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Agility Funding, LLC v. Loosch

Supreme Court of New York, Third Department

July 3, 2013

BARBARA LOOSCH, Respondent, et al., Defendants.

Calendar Date: May 22, 2013

Appeals (1) from an order of the Supreme Court (Krogmann, J.), entered July 23, 2012 in Warren County, which, among other things, granted defendant Barbara Loosch's motion to enforce a settlement agreement and for an award of counsel fees, and (2) from the judgments entered thereon.

Nolan & Heller, LLP, Albany (Justin A. Heller of counsel), for appellant.

Brennan & White, LLP, Queensbury (Joseph R. Brennan of counsel), for respondent.

Before: Peters, P.J., Rose, Stein and Garry, JJ.


Peters, P.J.

Defendant Barbara Loosch (hereinafter defendant) borrowed a total of $500, 000 from plaintiff, which was secured by a consolidated mortgage on real property owned by her in the Town of Horicon, Warren County. Plaintiff commenced this mortgage foreclosure action following defendant's default, which they subsequently resolved by entering into a settlement agreement in open court. In particular, defendant agreed to deed the property to plaintiff in lieu of foreclosure and to vacate the premises no later than October 15, 2011. She further agreed to maintain the property and to "cur[e] any code or municipal violations" before that date, but otherwise she was to convey the property "as-is." Plaintiff, in turn, agreed to pay defendant $100, 000 within 45 days and an additional $25, 000 on October 15, 2011. The agreement further provided that defendant would forfeit her right to the $25, 000 payment if she "fail[ed] to satisfy any of her obligations in connection with the settlement agreement."

Plaintiff refused to make the $25, 000 payment, claiming, among other things, that defendant had failed to timely vacate the premises. Defendant responded by moving for an order directing plaintiff to make the payment and for an award of counsel fees. Supreme Court determined that defendant had substantially complied with the settlement agreement, and directed plaintiff to pay defendant $25, 000, less offsets, as well as her counsel fees. Plaintiff appeals from that order, as well as two judgments issued thereupon.

Defendant did not forfeit her entitlement to the $25, 000 payment by failing to fully vacate the premises by October 15, 2011. Defendant's husband and his friend were admittedly at the premises on the morning of October 16, 2011, but they departed after being told to do so by one of plaintiff's principals. While there is some dispute as to the amount of personal property that defendant had on the premises at that time, the few objects that remained were removed by the next day. Plaintiff did not allege that it incurred any expense as a result of this brief delay in taking full possession of the premises and, indeed, it apparently suffered no inconvenience at all aside from having to reschedule the arrival of contractors. Given the short delay, minimal intrusion involved, the fact that there was no language in the settlement agreement making time of the essence and the lack of any showing of prejudice by plaintiff, defendant committed nothing more than a "trivial or technical breach" of the settlement agreement that did not trigger the forfeiture provision (Fifty States Mgt. Corp. v Pioneer Auto Parks, 46 N.Y.2d 573, 576-577 [1979]; see J.N.A. Realty Corp. v Cross Bay Chelsea , 42 N.Y.2d 392, 399-400 [1977]; Restoration Realty Corp. v Robero, 87 A.D.2d 301, 304-305 [1982], affd 58 N.Y.2d 1089 [1983]; Ogden v Hamer, 268 App Div 751, 751-752 [1944]; cf. 1029 Sixth v Riniv Corp., 9 A.D.3d 142, 146-151 [2004], lvs dismissed 4 N.Y.3d 795 [2005]).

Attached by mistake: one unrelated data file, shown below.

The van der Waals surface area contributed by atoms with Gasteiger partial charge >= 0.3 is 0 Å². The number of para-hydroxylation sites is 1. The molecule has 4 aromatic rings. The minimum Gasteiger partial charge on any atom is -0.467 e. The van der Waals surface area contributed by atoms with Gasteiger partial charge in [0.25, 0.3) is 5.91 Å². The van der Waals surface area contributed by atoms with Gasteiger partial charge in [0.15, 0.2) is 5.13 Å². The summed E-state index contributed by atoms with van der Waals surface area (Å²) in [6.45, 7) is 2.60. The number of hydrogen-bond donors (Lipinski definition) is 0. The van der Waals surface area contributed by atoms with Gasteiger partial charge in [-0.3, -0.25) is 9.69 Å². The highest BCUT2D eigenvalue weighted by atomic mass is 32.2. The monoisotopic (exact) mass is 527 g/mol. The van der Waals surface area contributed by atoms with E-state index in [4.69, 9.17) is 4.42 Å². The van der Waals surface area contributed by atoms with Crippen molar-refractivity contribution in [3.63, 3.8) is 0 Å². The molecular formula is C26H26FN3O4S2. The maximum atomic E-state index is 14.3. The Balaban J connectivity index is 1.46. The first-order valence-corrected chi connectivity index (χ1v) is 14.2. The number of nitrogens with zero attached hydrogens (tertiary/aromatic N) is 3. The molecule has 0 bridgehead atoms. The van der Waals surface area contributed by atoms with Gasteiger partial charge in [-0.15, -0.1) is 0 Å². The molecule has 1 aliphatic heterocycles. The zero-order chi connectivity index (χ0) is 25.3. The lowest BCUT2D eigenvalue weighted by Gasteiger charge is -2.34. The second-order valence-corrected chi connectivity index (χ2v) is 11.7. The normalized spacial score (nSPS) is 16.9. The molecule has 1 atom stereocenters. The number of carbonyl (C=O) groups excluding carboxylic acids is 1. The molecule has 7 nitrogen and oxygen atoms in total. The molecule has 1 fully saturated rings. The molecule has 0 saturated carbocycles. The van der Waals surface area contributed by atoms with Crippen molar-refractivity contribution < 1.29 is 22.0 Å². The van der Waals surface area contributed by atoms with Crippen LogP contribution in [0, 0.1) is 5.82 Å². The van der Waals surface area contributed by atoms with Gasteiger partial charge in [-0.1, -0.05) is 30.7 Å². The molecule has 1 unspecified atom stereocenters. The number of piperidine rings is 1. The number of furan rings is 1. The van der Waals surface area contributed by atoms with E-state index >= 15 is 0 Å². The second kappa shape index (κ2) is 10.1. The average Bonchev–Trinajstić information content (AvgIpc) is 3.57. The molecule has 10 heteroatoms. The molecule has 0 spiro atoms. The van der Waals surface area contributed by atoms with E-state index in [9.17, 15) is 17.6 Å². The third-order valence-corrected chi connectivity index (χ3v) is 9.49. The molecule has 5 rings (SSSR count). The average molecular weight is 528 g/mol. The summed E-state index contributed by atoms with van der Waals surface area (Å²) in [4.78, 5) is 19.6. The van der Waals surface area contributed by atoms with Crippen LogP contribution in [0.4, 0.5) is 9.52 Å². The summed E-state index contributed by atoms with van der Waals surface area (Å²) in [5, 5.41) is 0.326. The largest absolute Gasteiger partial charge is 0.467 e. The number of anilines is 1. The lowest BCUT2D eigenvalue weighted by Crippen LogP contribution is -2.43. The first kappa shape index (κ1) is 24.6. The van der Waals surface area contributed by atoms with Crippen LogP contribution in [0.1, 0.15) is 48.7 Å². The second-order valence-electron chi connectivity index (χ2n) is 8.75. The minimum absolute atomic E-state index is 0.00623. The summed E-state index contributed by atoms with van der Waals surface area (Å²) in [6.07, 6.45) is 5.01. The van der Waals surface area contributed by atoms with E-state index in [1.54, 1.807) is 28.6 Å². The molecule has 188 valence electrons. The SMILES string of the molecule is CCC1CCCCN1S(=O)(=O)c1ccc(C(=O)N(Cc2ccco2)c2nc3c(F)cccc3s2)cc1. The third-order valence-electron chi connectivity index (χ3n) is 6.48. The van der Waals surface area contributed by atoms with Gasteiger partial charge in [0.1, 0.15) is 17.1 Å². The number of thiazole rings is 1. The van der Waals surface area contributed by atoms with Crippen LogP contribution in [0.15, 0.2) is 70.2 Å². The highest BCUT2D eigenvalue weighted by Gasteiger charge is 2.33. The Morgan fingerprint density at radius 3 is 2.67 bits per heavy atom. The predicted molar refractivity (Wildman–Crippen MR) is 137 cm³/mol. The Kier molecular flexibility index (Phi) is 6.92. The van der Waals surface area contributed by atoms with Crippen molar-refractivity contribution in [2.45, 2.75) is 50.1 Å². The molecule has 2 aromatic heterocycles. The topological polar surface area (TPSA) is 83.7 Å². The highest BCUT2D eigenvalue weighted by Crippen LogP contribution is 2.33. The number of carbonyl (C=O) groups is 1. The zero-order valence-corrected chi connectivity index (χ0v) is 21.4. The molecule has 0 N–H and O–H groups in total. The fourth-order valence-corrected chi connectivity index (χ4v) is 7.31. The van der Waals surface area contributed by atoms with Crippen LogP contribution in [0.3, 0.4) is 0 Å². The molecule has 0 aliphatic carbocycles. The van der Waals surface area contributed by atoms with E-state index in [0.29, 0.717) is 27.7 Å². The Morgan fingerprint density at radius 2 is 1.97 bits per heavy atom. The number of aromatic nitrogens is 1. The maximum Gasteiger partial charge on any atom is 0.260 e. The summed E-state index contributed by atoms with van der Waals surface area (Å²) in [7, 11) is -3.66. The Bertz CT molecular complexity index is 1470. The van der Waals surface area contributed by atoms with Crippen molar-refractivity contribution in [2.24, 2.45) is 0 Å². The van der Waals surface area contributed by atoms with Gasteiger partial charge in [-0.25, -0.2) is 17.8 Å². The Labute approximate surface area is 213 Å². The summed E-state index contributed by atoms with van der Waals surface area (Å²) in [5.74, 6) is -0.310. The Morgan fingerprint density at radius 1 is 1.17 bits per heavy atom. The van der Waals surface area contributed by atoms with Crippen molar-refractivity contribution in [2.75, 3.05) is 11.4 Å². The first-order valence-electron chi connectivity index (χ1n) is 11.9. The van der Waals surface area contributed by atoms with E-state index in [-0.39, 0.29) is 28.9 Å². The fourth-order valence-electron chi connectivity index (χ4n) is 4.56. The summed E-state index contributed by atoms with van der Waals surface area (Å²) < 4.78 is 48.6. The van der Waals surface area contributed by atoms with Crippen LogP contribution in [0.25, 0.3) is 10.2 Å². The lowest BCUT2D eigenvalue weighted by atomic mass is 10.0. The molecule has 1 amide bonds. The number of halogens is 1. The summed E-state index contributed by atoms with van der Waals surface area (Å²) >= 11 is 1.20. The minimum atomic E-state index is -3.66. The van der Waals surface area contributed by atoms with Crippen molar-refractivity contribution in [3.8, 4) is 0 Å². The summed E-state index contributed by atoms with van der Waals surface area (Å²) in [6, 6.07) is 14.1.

We have examined and are unpersuaded by the bulk of plaintiff's remaining claims, yet we do agree that the award of counsel fees to defendant cannot be sustained. In general, "a prevailing party may not recover attorneys' fees from the losing party except where authorized by statute, agreement or court rule" (U.S. Underwriters Ins. Co. v City Club Hotel, LLC, 3 N.Y.3d 592, 597 [2004]). Here, Supreme Court offered no explanation for its award of counsel fees, which were not authorized by the settlement agreement. Defendant sought counsel fees due to plaintiff's allegedly frivolous conduct but, assuming that was the basis for the award, remittal is necessary so that Supreme Court may "identify which of plaintiff's... actions it found to be frivolous, the reasons why the conduct was frivolous, [and] a justification for the amount of sanctions imposed" (Martin v Hayes, 105 A.D.3d 1291, 1293 [2013] [internal quotation marks omitted]; see 22 NYCRR 130-1.2; Matter of Village of Saranac Lake, 64 A.D.3d 958, 961 [2009]).

Rose, Stein and Garry, JJ., concur.

ORDERED that the order and judgments are modified, on the law, without costs, by reversing so much thereof as awarded counsel fees to defendant Barbara Loosch; matter remitted to the Supreme Court for further proceedings not ...

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